A good rule of thumb is to perform a 3-minute cardiovascular exercise three times a week, with its intensity depending on your physical fitness level.

However, take note that most professional trainers suggest that cardiovascular exercise should be avoided before any match.


Tennis requires explosive strokes to outplay your opponents. But without conditioning workouts, you are predisposing yourself to increase risk of injury, particularly strains and sprains. For this reason, rigorous leg workouts and weight training programs should be an integral part of your conditioning.

Short sprints and plyometric exercises (also known as jump training or plyos) cause the muscles to exert maximum force in short intervals of time, which results in increased speed-strength. Meanwhile, sprints are typically done on court.


The quintessence of using conditioning workouts for serious tennis players is to create a good, stable foundation—i.e., strong ligaments and tendons and balanced muscle strength—which is the key to preventing or at least reducing the risk of injuries.


Pro tennis players have one thing in common: Their enviable hand-eye coordination skills, combined with enviable speed, allow them to hit the ball and even predict where it will bounce and land.


With good posture, your body performs at its optimal level, which in turn minimizes the risk of injury. Strength and weight training exercises are particularly helpful in improving your posture and promoting healthy bones.


It makes your entire body stronger and particularly renders you with more powerful muscle contractions that will allow you to transfer explosive energy to the rest of your muscles. Furthermore, a strong core allows you to perform a myriad of physical activities more efficiently.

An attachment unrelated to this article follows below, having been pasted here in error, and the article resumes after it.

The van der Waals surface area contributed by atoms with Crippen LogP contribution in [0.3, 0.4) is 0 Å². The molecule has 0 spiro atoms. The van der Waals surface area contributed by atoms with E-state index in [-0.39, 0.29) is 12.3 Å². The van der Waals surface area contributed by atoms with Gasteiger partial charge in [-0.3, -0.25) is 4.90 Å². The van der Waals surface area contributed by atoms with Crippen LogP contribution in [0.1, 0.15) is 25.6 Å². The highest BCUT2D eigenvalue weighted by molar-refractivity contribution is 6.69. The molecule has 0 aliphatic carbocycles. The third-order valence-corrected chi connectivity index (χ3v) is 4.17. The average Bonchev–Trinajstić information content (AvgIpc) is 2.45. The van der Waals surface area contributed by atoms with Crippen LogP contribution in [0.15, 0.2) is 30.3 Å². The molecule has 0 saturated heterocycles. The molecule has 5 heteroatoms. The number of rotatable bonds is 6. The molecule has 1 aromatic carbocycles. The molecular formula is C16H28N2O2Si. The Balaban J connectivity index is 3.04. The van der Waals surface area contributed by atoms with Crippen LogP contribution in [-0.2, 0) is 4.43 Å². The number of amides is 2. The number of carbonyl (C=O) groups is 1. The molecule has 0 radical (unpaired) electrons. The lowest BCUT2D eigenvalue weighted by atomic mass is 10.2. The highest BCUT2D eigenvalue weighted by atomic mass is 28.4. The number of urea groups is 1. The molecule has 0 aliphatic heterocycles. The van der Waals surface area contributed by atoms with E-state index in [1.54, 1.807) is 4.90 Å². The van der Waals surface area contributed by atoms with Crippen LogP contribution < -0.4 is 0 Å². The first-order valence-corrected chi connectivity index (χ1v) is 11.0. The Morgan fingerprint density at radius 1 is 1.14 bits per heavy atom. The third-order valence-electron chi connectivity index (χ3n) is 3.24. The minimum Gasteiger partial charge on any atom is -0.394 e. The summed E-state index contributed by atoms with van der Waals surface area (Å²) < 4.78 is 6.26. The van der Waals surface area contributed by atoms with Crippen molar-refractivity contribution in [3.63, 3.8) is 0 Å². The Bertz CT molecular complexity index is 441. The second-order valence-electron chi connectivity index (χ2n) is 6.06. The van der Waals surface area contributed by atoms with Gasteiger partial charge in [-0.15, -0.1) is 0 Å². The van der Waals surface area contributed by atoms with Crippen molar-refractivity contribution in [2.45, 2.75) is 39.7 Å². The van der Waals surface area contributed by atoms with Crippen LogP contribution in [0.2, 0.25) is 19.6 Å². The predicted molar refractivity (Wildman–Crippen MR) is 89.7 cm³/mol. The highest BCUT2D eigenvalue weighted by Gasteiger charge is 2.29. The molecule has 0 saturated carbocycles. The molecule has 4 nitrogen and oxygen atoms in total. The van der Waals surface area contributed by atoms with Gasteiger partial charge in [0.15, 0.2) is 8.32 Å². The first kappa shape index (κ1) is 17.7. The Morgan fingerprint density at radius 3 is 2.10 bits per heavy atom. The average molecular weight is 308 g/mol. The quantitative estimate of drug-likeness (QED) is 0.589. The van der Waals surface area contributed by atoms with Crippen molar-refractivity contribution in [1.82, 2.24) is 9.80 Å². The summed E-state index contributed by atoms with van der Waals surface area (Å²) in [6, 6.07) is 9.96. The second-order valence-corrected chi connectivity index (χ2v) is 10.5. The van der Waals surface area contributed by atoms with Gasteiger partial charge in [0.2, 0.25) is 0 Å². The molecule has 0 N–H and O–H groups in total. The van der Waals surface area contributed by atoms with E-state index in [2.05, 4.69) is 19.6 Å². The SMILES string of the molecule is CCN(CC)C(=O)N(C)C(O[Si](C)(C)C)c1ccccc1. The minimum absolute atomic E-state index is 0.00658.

Another bonus: Conditioning workouts help you maintain a healthy lifestyle and keep a stable weight.


Read on for the list of most common physical tennis conditioning workouts.


Explosive leg workouts such as around the court sprint and shuttle sprints are good ways to improve your power as they require short, but highly intensive energy. Ideally, do the sprints in a shorter distance first (e.g., from the baseline to the service line) and as you progress, do it at a longer distance (e.g., now reaching the net).

Ball retrieval is another power conditioning workout for serious tennis players. This involves standing on the baseline then sprinting toward the net and picking one ball at a time to put it on the baseline.

Weight training exercise such as a barbell squat, single-leg Romanian deadlift, and a crossover dumbbell step-up can also improve your strength and agility.


To reiterate, it is advised that you avoid deep and long stretches before any workout or match because they can affect your performance. However, dynamic movements that typically involve quick stretching before doing any intense activity can promote not just better performance but also prevent injury.